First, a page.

activities, events, hearings, and actions that would be
deemed a recorded conduct or action when interacting with
inmates." ECF No. 65, p. 2. Defendant Carter objected to
this inquiry, arguing that the request seeks information
about other inmates and therefore any response is privileges,
confidential, and implicates prison security and privacy
concerns. ECF No. 72, p. 2. Providing information which
concerns other inmates to another inmate is prohibited per
DOC policy. See, e.g., Sloan v. Murray, 2013 WL
5551162, at *4 (M.D. Pa. Oct. 8, 2013) (denying motion to
compel grievance responses that concerned other inmates,
citing DOC policy prohibiting inmates from receiving
information about one another); Torres v. Harris,
2019 WL 265804, *1 (M.D. Pa. Jan. 18, 2019). The
Defendants' objection is sustained and the Motion to
Compel is denied.
Simmons asks Defendant Carter to "name all inmates and
their numbers that were on F-unit at the time of the named
events in the Civil Complaint." ECF No. 65, p. 2.
Simmons argues that he needs this information because such
inmates may be potential witnesses. Id. Defendant
Carter objected, arguing that it would be unduly burdensome,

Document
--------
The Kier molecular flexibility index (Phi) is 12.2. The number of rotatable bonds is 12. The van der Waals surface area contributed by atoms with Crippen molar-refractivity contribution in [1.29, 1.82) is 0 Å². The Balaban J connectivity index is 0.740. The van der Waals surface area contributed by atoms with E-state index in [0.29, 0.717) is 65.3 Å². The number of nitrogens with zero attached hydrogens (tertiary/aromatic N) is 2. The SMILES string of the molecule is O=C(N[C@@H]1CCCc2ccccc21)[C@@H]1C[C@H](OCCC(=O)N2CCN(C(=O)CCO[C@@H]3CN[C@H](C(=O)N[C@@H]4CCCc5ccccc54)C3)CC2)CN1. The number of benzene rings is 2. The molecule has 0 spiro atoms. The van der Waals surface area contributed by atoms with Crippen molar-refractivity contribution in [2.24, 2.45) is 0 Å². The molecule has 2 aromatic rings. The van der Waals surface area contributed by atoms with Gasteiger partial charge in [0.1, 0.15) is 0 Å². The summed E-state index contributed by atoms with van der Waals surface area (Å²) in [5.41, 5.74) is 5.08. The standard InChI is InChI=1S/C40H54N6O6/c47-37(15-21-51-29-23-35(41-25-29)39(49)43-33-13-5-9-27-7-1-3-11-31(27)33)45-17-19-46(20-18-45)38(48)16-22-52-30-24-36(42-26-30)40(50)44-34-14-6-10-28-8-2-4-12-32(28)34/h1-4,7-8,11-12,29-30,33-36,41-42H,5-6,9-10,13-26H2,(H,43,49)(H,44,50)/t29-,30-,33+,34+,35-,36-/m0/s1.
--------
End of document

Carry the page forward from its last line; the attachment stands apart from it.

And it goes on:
indeed, almost impossible to identify "all inmates"
who were on the unit during the extended time period covered
by the allegation in the Complaint. ECF No. 72, p. 2. Such
broad identification of other inmates is not properly
discoverable in the context of this case. The Court agrees
with the Defendant. This request is overbroad and asks for
information concerning the activities of other inmates, the
relevancy of which, if any, is substantially outweighed by
the burden of production, confidentiality, and
proportionality considerations. See Torres v.
Harris, 2019 WL 265804, *1 (M.D. Pa. Jan. 18, 2019). The
objection is sustained and the motion to compel this
information is denied.
Motion to Compel Requests for Admissions form Defendant
Chiovitti (ECF No. 66)
Simmons seeks an order compelling Defendant Chiovitti to
produce certain requested documents. Chiovitti has raised
various objections to these requests. Upon review,
Simmons' requests are more appropriately ...